There wasn’t even a written process in place for vetting applicants. Once someone submitted an application for membership, it could take weeks—or even months—for a final decision. Often several rounds of follow-up questions were asked, and additional research done by staff or members, all without the applicant ever being directly told what the requirements for membership were. While it’s impossible to know how many potential members were turned away by the combination of confusing guidelines and an onerous process, it’s easy to see why many have found the process confusing at best—and discouraging at worst. We figured that by clarifying what’s actually required to join NACA, we could also make the organization more welcoming, which would encourage consumer advocates to want to join our community.

Now, for the first time, the criteria for NACA membership are transparent, uniform, and published for all to see. The criteria also make clear, for the first time, that failing to provide truthful answers to application questions is grounds for denial. While there is still room for discretion on a case-by-case basis, as there must be, it will now be possible to identify the specific reason an application needs further information or was denied. If anything, this makes the criteria stronger than the amorphous collection of overlapping “guidelines” that previously existed.

As for the concern that the updated membership criteria will permit car dealership owners (who are also consumer lawyers) to join NACA, it’s worth noting that ownership of such a business was not explicitly disqualifying under the old criteria—and we aren’t aware of any car dealer lawyers who are currently members or who have ever applied for membership. But more importantly, under the updated criteria, NACA decision makers are empowered to consider “all available information” to determine whether an applicant’s affiliation with a business is “adverse to consumers such that NACA membership is inappropriate.” Car dealers are listed among the “range of businesses that our clients regularly litigate against due to deceptive, predatory, and/or similar behavior,” and therefore subject to rejection.

NACA’s well-qualified State Chairs and Ethics Committee members are not going to suddenly fill NACA with car dealer/lawyers. If anything, the vetting process is now stronger than it was before. In September 2017, we held a training for all Member Leaders—listserv moderators, committee members, and state chairs were all invited, and the training was recorded and is available here. They, along with NACA’s excellent staff, are well-equipped to ensure that consumer advocates are accepted and those whose work is contrary to NACA’s mission are not. Moreover, admission is still subject to review by our Executive Director, Ira Rheingold, as well as by the Board.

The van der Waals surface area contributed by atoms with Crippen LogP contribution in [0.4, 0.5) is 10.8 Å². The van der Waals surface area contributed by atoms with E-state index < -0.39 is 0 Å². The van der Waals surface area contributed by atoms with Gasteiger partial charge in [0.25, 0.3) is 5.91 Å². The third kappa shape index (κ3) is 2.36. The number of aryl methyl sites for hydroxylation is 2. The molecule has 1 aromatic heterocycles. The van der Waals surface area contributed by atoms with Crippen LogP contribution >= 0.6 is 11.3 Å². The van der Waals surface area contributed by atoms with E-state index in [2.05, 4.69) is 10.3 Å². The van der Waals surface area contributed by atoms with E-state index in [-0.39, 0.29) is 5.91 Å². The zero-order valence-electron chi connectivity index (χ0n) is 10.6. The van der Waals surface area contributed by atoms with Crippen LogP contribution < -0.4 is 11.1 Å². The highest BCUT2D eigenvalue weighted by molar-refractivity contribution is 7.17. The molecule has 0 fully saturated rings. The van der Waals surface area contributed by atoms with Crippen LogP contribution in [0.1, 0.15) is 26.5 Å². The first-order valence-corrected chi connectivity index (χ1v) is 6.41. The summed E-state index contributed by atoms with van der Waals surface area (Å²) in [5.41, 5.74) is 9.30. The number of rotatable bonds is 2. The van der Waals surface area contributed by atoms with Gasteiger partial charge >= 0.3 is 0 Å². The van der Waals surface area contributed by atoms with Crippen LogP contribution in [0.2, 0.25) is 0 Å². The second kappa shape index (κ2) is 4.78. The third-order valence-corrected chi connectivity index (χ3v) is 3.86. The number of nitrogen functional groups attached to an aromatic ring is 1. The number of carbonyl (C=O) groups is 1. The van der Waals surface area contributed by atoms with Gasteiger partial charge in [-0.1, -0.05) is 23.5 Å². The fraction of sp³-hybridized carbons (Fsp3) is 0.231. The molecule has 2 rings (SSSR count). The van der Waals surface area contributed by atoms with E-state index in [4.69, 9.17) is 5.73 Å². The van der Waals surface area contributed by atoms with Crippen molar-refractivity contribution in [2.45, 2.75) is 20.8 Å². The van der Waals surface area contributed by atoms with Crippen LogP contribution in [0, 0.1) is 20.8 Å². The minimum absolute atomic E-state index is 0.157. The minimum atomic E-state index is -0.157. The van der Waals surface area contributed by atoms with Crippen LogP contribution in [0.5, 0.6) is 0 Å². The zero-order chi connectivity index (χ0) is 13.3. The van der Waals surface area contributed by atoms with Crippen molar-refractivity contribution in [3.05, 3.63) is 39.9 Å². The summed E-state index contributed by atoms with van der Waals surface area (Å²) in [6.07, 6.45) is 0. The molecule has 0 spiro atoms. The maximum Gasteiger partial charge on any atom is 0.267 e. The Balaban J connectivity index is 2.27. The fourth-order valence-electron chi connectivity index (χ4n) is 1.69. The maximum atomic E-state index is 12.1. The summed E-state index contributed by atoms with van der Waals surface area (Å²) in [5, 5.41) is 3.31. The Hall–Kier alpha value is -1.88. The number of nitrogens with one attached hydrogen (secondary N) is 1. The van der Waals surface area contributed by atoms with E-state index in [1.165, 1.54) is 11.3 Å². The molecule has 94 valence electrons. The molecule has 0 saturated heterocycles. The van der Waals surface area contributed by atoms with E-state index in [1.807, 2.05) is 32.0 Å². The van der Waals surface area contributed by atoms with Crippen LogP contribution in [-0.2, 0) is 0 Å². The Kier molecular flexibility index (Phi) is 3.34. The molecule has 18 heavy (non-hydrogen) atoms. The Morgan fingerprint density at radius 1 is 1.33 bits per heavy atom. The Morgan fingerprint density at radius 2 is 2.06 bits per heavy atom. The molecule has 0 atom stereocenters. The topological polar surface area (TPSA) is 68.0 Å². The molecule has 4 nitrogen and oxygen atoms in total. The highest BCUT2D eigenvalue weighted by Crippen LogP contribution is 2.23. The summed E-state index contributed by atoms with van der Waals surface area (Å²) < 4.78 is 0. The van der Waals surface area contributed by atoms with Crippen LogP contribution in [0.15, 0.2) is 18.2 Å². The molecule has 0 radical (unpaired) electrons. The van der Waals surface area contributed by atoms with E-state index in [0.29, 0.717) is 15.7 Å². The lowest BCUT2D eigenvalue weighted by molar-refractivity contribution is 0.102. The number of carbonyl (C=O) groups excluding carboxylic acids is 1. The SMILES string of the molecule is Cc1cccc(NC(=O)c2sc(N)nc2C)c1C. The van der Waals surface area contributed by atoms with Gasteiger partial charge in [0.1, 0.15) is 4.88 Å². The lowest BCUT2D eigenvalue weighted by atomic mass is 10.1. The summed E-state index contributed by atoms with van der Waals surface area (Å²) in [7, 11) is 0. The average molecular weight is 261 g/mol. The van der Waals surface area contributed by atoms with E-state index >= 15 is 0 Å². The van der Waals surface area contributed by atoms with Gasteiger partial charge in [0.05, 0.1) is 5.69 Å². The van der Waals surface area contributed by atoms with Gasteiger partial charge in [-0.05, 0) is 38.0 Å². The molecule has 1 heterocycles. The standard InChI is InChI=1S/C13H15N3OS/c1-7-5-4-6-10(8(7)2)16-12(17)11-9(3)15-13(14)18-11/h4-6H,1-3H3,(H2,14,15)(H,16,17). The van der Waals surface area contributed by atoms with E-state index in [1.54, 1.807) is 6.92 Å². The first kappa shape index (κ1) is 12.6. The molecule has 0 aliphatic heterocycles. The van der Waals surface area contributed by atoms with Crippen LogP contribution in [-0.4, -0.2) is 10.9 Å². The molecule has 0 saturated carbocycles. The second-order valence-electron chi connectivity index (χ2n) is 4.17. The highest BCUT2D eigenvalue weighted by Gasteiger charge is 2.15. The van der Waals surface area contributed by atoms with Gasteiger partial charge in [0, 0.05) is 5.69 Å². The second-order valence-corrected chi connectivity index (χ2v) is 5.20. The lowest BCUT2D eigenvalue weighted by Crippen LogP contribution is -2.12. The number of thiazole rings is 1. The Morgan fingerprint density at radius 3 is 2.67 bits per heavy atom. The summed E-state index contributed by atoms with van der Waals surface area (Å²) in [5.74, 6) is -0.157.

Moreover, even if the mythical car dealer/lawyer gets through all of these checks, they are subject to a referral to the Ethics Committee. In fact, any member who engages in conduct that is inconsistent with NACA’s mission, violates the NACA Member Code of Conduct, or who no longer meets the requirements for membership may be removed. If NACA staff sees that a member has changed organizations, or a member brings a concern about another member to the attention of their State Chair, NACA staff, or a NACA listserv moderator, the Executive Director can remove the individual or refer the concern to the Ethics Committee for investigation. None of this has changed.

3. The updated NACA membership criteria will not make listservs “unsafe.”

There’s no dispute that the NACA community places a high value on listserv security and confidentiality. For that reason, NACA has invested, at great expense, in the current state-of-the-art listserv technology. But no matter what the criteria, no matter what listserv system, no listserv is 100% secure. Furthermore, as noted above, the Auto Fraud listserv is run by the National Consumer Law Center and NACA has no control over who can join that listserv.

With respect to the NACA-run listservs, everyone can rest assured that the same requirements that were in place before are still in force; the membership criteria did not change any of that. The Membership Committee developed requirements for the restricted NACA listservs, and the Board approved those in October 2015, as explained in this July 2016 email. And all NACA members must pledge to abide by the new NACA Member Code of Conduct, which requires that members comply with all confidentiality requirements of the listservs in which they participate. As before, the confidentiality requirement continues to apply even after one’s NACA membership has ended.

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It is understandable that not everyone has kept up with the various communications the Board sent throughout the two-year-plus process of updating NACA’s membership criteria, and that some folks would come away with the mistaken impression that the process was hidden from members. We hope this email has gone a long way towards correcting that misunderstanding. While we don’t claim that everything the Board and Membership Taskforce have done is perfect, please remember that the member leaders who participated took time away from our own busy practices and lives to volunteer our time to try to make NACA’s membership criteria clear, transparent, and fair—not because we personally have anything to gain by doing this, but because we care about NACA and want it to thrive and grow and be strong for decades into the future. We hope that, as you consider the products of this hard work, you will give us the benefit of the doubt—and do a little homework before making baseless claims that could, at worst, unnecessarily alarm your fellow NACA members (and at best, will require us to spend more time writing emails like these).

Sincerely,

Leslie Bailey and Dave Philipps, Co-Chairs of the NACA Board of Directors